• Based on stock in Company X
  • Company X stock currently trading at $50
  • Strike price of $50
  • Company X stock falls to $40 during term of contract
  • Company X stock rallies to $45 by expiration date

If you owned standard put contracts based on the characteristics above, then you would receive a $5 cash settlement at the point of expiration for each contract owned. This is based on the fact that the stock is $5 below the strike price, and the put gives you the right to sell at the strike price. However, with a fixed strike lookback contract, it would settle at $10 per contract owned, based on the optimum point when the stock was trading at $40, $10 lower than the strike price.

Floating Strike

The floating strike lookback option is different to the fixed strike in the way that the name suggests; the strike price is not fixed at the time that the contract  written. Instead, the strike price is automatically set at the lowest price of the underlying security during the life of the contract if the call or at the highest price of the underlying security if a put. Again, we have provided a couple of examples to illustrate how these work.

Example 1 of a Floating Strike Contract

  • Call Option
  • European Style
  • Cash Settled
  • Based on stock in Company X
  • Company X stock currently trading at $70
  • Strike price determined at expiration date
  • Company X stock falls to $60 during term of contract
  • Company X stock rallies up to $80 by expiration date

If you owned floating strike lookback options contracts as specified above, then you would receive a cash settlement of $20 per contract owned at the time of expiration. The floating strike price is set at the lowest price the underlying stock reached during the term, $60, and compared to the price of the stock at expiration date, $80.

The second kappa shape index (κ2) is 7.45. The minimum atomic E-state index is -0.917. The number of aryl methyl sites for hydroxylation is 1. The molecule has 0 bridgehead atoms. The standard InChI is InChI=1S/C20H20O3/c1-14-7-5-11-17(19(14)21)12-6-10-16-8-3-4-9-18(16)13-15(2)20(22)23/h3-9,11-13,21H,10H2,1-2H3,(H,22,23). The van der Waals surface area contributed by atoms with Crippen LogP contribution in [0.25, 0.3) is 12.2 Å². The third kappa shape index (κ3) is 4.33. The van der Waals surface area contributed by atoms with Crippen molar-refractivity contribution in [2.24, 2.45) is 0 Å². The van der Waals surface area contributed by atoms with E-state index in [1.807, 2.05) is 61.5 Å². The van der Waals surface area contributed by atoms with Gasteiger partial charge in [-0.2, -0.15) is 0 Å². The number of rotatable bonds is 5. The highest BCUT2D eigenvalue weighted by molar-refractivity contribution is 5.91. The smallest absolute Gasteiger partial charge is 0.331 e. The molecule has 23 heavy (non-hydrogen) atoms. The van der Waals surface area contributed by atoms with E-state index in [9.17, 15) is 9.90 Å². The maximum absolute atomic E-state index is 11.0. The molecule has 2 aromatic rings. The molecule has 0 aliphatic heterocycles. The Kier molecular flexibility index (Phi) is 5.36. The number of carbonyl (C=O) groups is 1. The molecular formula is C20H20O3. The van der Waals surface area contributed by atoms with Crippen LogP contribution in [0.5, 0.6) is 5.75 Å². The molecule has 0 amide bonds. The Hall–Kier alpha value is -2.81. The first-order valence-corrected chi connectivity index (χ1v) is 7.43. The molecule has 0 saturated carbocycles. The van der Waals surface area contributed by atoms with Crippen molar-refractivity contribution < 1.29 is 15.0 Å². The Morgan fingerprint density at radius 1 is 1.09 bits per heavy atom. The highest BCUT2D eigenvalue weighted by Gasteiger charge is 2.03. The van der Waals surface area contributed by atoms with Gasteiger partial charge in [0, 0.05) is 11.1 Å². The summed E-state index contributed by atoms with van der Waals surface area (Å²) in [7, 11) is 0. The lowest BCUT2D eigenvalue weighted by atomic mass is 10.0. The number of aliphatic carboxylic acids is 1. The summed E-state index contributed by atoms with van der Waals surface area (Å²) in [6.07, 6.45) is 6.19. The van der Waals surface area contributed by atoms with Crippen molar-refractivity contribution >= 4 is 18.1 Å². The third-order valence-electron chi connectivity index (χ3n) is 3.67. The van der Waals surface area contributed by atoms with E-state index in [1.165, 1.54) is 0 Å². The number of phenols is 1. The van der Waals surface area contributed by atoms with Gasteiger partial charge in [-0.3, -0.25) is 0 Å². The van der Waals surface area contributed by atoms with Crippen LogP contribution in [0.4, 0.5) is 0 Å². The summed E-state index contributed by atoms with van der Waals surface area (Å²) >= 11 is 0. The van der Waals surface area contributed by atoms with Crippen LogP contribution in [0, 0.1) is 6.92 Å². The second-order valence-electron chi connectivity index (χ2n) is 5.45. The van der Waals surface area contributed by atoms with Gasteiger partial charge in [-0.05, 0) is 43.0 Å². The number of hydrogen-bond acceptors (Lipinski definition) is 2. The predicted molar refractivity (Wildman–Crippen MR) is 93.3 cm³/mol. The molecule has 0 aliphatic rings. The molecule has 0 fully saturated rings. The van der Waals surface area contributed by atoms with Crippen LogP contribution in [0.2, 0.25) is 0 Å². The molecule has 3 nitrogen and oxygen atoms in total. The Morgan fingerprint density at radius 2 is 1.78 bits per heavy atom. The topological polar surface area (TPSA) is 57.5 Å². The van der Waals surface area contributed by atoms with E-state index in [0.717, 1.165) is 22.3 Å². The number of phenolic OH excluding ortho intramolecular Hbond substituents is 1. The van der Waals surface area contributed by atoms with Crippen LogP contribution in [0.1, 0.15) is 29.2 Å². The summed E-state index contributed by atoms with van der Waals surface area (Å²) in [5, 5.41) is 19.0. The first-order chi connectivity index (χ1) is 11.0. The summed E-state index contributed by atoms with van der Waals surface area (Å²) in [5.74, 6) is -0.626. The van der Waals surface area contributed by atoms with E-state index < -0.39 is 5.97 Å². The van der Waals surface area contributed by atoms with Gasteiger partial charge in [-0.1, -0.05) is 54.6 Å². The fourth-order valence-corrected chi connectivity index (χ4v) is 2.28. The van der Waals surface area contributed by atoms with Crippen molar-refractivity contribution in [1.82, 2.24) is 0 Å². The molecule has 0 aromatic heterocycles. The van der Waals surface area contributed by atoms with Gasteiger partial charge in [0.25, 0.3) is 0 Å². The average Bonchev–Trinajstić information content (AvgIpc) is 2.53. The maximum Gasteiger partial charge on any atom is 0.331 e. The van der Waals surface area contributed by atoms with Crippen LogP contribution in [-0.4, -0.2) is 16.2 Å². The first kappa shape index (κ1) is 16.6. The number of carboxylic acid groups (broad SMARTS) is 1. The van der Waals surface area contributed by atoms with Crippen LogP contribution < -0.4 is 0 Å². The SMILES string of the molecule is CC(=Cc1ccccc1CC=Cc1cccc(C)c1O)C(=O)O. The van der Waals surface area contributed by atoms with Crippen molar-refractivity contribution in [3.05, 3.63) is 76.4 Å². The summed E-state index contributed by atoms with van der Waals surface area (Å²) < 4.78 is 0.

This difference of $20 represents the profit to be made and, as the contracts are cash settled, that is the amount of the pay-out. Floating strike lookback options can also be physically settled, meaning you would be able to buy the stock at $60 rather than receiving a cash settlement. You could then choose to sell the stock immediately and take your profit, or hold on to the stock if you felt it would continue to increase in price.

Example 2 of a Floating Strike Contract

  • Put Option
  • European Style
  • Cash Settled
  • Based on stock in Company X
  • Company X stock currently trading at $70
  • Strike price determined at expiration date
  • Company X stock rises to $90 during term of contract
  • Company X stock drops back to $80 by expiration date

If you owned the contracts detailed above, then you would receive a cash settlement of a $10 per contract owned. Even though it is a put, meaning you have expected the underlying stock to fall, you have still made money despite the stock being priced higher than when you bought the contracts. This is because the strike price is set at the highest price the stock reached during the term of the contract - $90 in this case. As the stock has dropped back down to $80 by the time of expiration, the option settles at the difference between these two figures - $10.

Buying & Selling Lookback Options

Lookback options are not exchange traded products that are easily accessible on the various exchanges around the world, but are actually bought and sold over the counter (OTC). It's still possible to buy them using a broker, but you would need to use one that specifically deals with OTC products. For a list of suitable online options brokers, please visit our page on Best Brokers for OTC Options.